- Police Beat
- The Forecaster
PORTLAND — The race to represent District 119 in the state House is a competition among three candidates with vastly different levels of political experience.
Democrat Herb Adams, the longtime former representative for the district, is trying to reclaim the seat now held by Rep. Ben Chipman, U-Portland, who is seeking his second term. They are challenged by Republican Gwen Tuttle, a libertarian who has never served in elected office.
District 119 is one of the geographically smallest House districts, covering Portland’s Bayside, East Bayside and Parkside neighborhoods.
Chipman, 37, is a self-employed public policy advocate who has worked as a legislative aide to former Rep. Jon Eder.
Chipman said he has “given 110 percent” to his district during his first term. Over the past two years, he has introduced 17 bills, four of which have been passed by the Legislature. “That’s a lot for a first-term legislator,” he said.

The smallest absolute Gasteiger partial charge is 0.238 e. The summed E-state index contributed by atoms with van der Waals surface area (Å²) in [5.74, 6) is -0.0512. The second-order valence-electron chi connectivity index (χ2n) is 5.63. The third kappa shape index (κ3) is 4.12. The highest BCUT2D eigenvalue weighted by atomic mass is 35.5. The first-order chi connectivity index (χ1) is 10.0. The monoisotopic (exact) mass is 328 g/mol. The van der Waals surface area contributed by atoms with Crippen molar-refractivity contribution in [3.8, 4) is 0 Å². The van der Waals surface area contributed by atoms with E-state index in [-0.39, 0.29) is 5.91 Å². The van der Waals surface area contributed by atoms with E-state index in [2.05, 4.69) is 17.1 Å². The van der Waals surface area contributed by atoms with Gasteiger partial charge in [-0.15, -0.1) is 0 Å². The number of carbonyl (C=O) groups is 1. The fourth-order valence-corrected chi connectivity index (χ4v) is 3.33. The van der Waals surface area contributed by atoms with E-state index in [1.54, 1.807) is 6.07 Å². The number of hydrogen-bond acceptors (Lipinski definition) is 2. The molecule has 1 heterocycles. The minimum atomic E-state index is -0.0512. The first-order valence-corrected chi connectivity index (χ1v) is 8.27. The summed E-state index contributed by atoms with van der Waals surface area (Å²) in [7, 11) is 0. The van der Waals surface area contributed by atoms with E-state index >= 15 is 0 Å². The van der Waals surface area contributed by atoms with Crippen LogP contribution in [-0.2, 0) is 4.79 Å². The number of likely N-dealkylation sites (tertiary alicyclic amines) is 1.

He credits his success to being bipartisan.
“Because I’m the only independent in the House, both parties are willing to listen to my ideas,” he said. “And I’m willing to work with people, while … always thinking of what’s best for the neighborhoods I represent.”
Adams, 58, is a political science professor and author who represented District 119 from 2002-2010, when term limits prevented him from seeking re-election. He also served in the House from 1989-1997, and is a former Cumberland County register of probate.
Asked what sets him apart from his opponents, he said, “in a capsule, energy, experience, enthusiasm and accomplishment.”
Tuttle, 27, is a social worker for Catholic Charities who said her experience will serve her well in the Legislature.
“I am not a politician … but my background makes me an incredibly strong candidate, especially in my district,” she said. “I think I’m better equipped to deal with social issues than Ben or Herb.”
All three candidates said they support the use of education to create a more highly skilled workforce that will be highly employable and attract business to Maine.